Earlier this week over on our Proxy Season Blog, Emily pointed out:
ISS Corporate Solutions recently announced that the peak of the U.S. corporate annual meeting season will be on May 19th, which is right around the corner! There are 119 meetings scheduled that day, including for companies like AT&T, Cheesecake Factory and Western Union.
In honor of Peak Corporate Annual Meeting Season Day (which of course isn’t a real “day”), I’m borrowing more from Emily and Liz who write about this matter extensively. For instance:
Here’s a memo from Brunswick highlighting the trend of investors turning activist on ESG matters (on pg. 6), with activist-style tactics being used to light a fire under companies who aren’t acting fast enough on ESG. The article also draws attention to Climate Action 100+, an investor initiative that’s “integrating year-round ESG engagement strategies, and flagging shareholder proposals at AGMs.”
… And we’ve also blogged about Majority Action’s report analyzing proxy voting behavior of some of the largest Climate Action 100+ initiative members & how a majority of those members voted in support of directors regardless of company compliance with net-zero company benchmark indicators.
With all of that in the background, we’ll stay tuned to see how much the Climate Action 100+ initiative members utilize the Climate Action 100+ benchmarking & flagging tools at their disposal. Investors this year have generally been motivated to engage with companies on climate-related issues & you’ll want to continue being responsive, even after your annual meeting is over.
Speaking of CA100+, Emily wrote:
One of these flagged proposals was As You Sow’s proposal requesting the Boeing board to issue a report on whether and how Boeing met the criteria of Climate Action 100+’s Net Zero Indicator – and this proposal received a whopping 91.36% approval, per Corporate Secretary…
In this case, the board actually recommended a vote for this proposal, which might partly explain the high approval rate.
And this – which relates to how companies are responding to the situation in Ukraine and potential future complexities and risks likely to arise in relation to human/employee rights in the wake of the anticipated Roe v. Wade decision:
… to help your board & management better prepare for any surprises, Bryan Cave’s blog also lists various “what if” questions that might come up in this year’s Q&A sessions:
– Is the company planning to change its employee benefit package in response to the recently leaked Supreme Court opinion?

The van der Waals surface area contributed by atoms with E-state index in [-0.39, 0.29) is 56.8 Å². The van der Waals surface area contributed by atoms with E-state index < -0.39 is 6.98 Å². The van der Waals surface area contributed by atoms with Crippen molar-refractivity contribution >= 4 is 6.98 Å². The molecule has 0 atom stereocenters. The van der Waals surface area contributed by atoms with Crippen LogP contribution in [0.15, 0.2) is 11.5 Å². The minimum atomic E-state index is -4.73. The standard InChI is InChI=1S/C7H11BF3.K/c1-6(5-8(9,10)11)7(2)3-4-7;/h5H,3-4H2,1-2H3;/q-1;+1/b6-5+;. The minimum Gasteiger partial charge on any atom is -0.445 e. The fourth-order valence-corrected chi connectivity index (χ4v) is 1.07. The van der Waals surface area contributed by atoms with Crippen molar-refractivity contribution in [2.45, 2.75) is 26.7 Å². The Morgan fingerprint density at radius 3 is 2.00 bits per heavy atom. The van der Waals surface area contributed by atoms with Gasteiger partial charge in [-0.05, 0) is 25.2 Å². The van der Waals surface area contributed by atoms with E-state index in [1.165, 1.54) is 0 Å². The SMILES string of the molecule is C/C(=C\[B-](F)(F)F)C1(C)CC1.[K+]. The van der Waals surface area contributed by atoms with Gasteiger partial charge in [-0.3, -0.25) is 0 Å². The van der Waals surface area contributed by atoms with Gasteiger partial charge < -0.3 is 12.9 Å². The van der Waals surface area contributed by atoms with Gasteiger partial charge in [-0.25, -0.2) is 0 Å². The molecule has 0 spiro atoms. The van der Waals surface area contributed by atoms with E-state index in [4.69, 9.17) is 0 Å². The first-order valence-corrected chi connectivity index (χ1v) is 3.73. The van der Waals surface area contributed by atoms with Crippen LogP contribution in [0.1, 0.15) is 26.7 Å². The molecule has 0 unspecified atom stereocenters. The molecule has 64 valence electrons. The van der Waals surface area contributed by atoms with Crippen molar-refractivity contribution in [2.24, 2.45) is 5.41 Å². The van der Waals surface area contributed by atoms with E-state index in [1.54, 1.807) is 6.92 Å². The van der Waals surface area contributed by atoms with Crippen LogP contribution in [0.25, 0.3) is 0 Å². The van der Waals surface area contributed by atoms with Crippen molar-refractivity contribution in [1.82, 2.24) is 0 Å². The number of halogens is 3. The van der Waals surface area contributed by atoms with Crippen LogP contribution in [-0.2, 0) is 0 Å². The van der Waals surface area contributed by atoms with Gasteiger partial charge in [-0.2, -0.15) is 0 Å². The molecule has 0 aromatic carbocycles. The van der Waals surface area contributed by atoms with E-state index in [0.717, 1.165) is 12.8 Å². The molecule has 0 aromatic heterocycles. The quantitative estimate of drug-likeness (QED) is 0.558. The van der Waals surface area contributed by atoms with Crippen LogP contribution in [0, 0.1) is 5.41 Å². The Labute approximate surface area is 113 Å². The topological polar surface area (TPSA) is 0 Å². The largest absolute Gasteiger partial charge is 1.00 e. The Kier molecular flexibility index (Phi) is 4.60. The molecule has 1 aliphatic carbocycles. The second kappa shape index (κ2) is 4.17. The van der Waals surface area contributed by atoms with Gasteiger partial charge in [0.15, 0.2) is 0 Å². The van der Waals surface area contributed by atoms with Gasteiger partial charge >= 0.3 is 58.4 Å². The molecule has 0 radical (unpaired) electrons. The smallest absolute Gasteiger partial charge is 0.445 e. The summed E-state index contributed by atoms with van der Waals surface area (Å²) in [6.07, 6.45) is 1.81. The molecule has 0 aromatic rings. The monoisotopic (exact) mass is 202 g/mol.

– What changes, if any, have management and the board made or do they intend to make to the company’s political contributions policy in light of the January 6 U.S. Capitol attack?
– Is the company planning to speak out about proposed legislation in the state(s) (where it is headquartered or has significant operations) that targets members of its employee population, customers or other constituencies?
– What steps is the company taking to become ESG compliant?
– What is the impact on the Company’s business of sanctions arising from the Russia-Ukraine crisis and what actions has the company taken to address the Russia-Ukraine crisis?
– What efforts are being made to counter the impact of sanctions arising from the Russia-Ukraine crisis?
– What is the company currently doing to strengthen inclusion and diversity within the organization?
The blog also cautions that while companies may be able to technically avoid answering these types of questions, companies may want to consider addressing them sooner rather than later, especially if the companies have a large, geographically diverse employee base.
What This Means
Obviously, every company has already wrapped up their preparations for this year’s voting and knows what actions they will take on the ESG initiatives. One interesting part of this year’s Annual General Meeting (AGM) season is we are seeing the impact of SEC’s Staff Legal Bulletin 14L issued last November which, as John Jenkins explained, “takes a sledgehammer to four years of interpretive guidance on the exclusion of ESG-related shareholder proposals from proxy statements.”
Another key element is the speed at which ESG developments are happening, and whether companies are keeping up. I wrote earlier this month that
My opinion of the current state of materiality assessments is that they are frequently performed once per year – and then primarily for the purpose of ESG reporting. If the past 6 months is an omen of what to expect in the future, companies should seriously consider semi-annual or potentially even quarterly reviews of/updates to those assessments and linking the outcomes directly to operating strategies.
The outcomes of this year’s AGM season are likely to support that idea.
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